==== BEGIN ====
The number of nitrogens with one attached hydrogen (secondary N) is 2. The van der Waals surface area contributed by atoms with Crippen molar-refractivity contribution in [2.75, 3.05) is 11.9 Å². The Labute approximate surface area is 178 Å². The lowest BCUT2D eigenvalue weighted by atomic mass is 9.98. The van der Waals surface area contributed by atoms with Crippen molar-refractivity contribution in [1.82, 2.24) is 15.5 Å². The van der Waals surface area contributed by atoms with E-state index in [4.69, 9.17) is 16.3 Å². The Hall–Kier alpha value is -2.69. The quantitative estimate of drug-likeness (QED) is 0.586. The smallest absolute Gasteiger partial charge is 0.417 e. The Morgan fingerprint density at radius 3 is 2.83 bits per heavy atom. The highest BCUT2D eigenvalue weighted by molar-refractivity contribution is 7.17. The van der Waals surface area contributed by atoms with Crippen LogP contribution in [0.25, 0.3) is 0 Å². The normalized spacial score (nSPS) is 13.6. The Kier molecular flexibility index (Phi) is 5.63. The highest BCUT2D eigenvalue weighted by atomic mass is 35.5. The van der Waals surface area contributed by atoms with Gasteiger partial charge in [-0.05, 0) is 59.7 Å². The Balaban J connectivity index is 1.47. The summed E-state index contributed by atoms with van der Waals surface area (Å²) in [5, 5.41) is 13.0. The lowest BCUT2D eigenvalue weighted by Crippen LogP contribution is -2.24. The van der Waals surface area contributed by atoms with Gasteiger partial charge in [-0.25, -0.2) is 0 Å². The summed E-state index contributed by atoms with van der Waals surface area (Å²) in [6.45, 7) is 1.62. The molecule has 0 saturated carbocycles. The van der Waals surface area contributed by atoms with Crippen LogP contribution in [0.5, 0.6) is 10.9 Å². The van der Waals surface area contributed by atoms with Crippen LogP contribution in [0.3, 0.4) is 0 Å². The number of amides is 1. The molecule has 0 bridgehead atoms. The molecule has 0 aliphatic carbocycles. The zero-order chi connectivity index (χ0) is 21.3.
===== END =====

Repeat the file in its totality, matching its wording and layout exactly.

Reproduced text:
The number of nitrogens with one attached hydrogen (secondary N) is 2. The van der Waals surface area contributed by atoms with Crippen molar-refractivity contribution in [2.75, 3.05) is 11.9 Å². The Labute approximate surface area is 178 Å². The lowest BCUT2D eigenvalue weighted by atomic mass is 9.98. The van der Waals surface area contributed by atoms with Crippen molar-refractivity contribution in [1.82, 2.24) is 15.5 Å². The van der Waals surface area contributed by atoms with E-state index in [4.69, 9.17) is 16.3 Å². The Hall–Kier alpha value is -2.69. The quantitative estimate of drug-likeness (QED) is 0.586. The smallest absolute Gasteiger partial charge is 0.417 e. The Morgan fingerprint density at radius 3 is 2.83 bits per heavy atom. The highest BCUT2D eigenvalue weighted by molar-refractivity contribution is 7.17. The van der Waals surface area contributed by atoms with Crippen LogP contribution in [0.25, 0.3) is 0 Å². The normalized spacial score (nSPS) is 13.6. The Kier molecular flexibility index (Phi) is 5.63. The highest BCUT2D eigenvalue weighted by atomic mass is 35.5. The van der Waals surface area contributed by atoms with Gasteiger partial charge in [-0.05, 0) is 59.7 Å². The Balaban J connectivity index is 1.47. The summed E-state index contributed by atoms with van der Waals surface area (Å²) in [5, 5.41) is 13.0. The lowest BCUT2D eigenvalue weighted by Crippen LogP contribution is -2.24. The van der Waals surface area contributed by atoms with Gasteiger partial charge in [-0.25, -0.2) is 0 Å². The summed E-state index contributed by atoms with van der Waals surface area (Å²) in [6.45, 7) is 1.62. The molecule has 0 saturated carbocycles. The van der Waals surface area contributed by atoms with Crippen LogP contribution in [0.5, 0.6) is 10.9 Å². The van der Waals surface area contributed by atoms with Crippen LogP contribution in [0.3, 0.4) is 0 Å². The number of amides is 1. The molecule has 0 bridgehead atoms. The molecule has 0 aliphatic carbocycles. The zero-order chi connectivity index (χ0) is 21.3.